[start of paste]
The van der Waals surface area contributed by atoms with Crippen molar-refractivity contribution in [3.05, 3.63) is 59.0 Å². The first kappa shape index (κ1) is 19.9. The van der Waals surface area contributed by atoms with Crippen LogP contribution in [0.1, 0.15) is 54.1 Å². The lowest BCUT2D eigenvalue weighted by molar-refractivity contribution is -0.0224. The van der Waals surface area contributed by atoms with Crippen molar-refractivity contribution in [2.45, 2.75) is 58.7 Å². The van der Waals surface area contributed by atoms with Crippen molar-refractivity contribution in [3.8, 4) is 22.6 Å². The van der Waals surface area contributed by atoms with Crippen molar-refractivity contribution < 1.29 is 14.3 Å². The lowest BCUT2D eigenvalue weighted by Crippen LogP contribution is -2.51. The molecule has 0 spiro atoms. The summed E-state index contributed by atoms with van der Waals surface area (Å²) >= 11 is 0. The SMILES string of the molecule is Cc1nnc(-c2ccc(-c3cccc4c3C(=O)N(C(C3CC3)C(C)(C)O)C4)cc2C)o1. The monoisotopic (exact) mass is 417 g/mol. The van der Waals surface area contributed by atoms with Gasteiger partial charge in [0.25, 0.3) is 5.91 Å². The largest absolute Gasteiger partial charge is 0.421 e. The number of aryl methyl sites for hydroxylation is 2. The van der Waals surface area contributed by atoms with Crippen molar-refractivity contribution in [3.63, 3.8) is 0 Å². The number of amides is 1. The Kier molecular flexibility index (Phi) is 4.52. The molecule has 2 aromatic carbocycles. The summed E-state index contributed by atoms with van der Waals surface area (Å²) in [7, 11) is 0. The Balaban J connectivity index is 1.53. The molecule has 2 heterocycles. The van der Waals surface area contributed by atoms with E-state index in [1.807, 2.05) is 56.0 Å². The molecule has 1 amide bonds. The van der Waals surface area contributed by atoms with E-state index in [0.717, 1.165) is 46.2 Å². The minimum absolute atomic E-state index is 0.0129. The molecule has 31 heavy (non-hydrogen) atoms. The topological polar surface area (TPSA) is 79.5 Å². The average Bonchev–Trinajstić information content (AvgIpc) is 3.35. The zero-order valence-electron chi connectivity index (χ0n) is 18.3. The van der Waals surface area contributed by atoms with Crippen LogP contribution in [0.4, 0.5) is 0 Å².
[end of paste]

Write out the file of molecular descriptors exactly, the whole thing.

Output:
The van der Waals surface area contributed by atoms with Crippen molar-refractivity contribution in [3.05, 3.63) is 59.0 Å². The first kappa shape index (κ1) is 19.9. The van der Waals surface area contributed by atoms with Crippen LogP contribution in [0.1, 0.15) is 54.1 Å². The lowest BCUT2D eigenvalue weighted by molar-refractivity contribution is -0.0224. The van der Waals surface area contributed by atoms with Crippen molar-refractivity contribution in [2.45, 2.75) is 58.7 Å². The van der Waals surface area contributed by atoms with Crippen molar-refractivity contribution in [3.8, 4) is 22.6 Å². The van der Waals surface area contributed by atoms with Crippen molar-refractivity contribution < 1.29 is 14.3 Å². The lowest BCUT2D eigenvalue weighted by Crippen LogP contribution is -2.51. The molecule has 0 spiro atoms. The summed E-state index contributed by atoms with van der Waals surface area (Å²) >= 11 is 0. The SMILES string of the molecule is Cc1nnc(-c2ccc(-c3cccc4c3C(=O)N(C(C3CC3)C(C)(C)O)C4)cc2C)o1. The monoisotopic (exact) mass is 417 g/mol. The van der Waals surface area contributed by atoms with Gasteiger partial charge in [0.25, 0.3) is 5.91 Å². The largest absolute Gasteiger partial charge is 0.421 e. The number of aryl methyl sites for hydroxylation is 2. The van der Waals surface area contributed by atoms with Crippen molar-refractivity contribution in [3.63, 3.8) is 0 Å². The number of amides is 1. The Kier molecular flexibility index (Phi) is 4.52. The molecule has 2 aromatic carbocycles. The summed E-state index contributed by atoms with van der Waals surface area (Å²) in [7, 11) is 0. The Balaban J connectivity index is 1.53. The molecule has 2 heterocycles. The van der Waals surface area contributed by atoms with E-state index in [1.807, 2.05) is 56.0 Å². The molecule has 1 amide bonds. The van der Waals surface area contributed by atoms with E-state index in [0.717, 1.165) is 46.2 Å². The minimum absolute atomic E-state index is 0.0129. The molecule has 31 heavy (non-hydrogen) atoms. The topological polar surface area (TPSA) is 79.5 Å². The average Bonchev–Trinajstić information content (AvgIpc) is 3.35. The zero-order valence-electron chi connectivity index (χ0n) is 18.3. The van der Waals surface area contributed by atoms with Crippen LogP contribution in [0.4, 0.5) is 0 Å².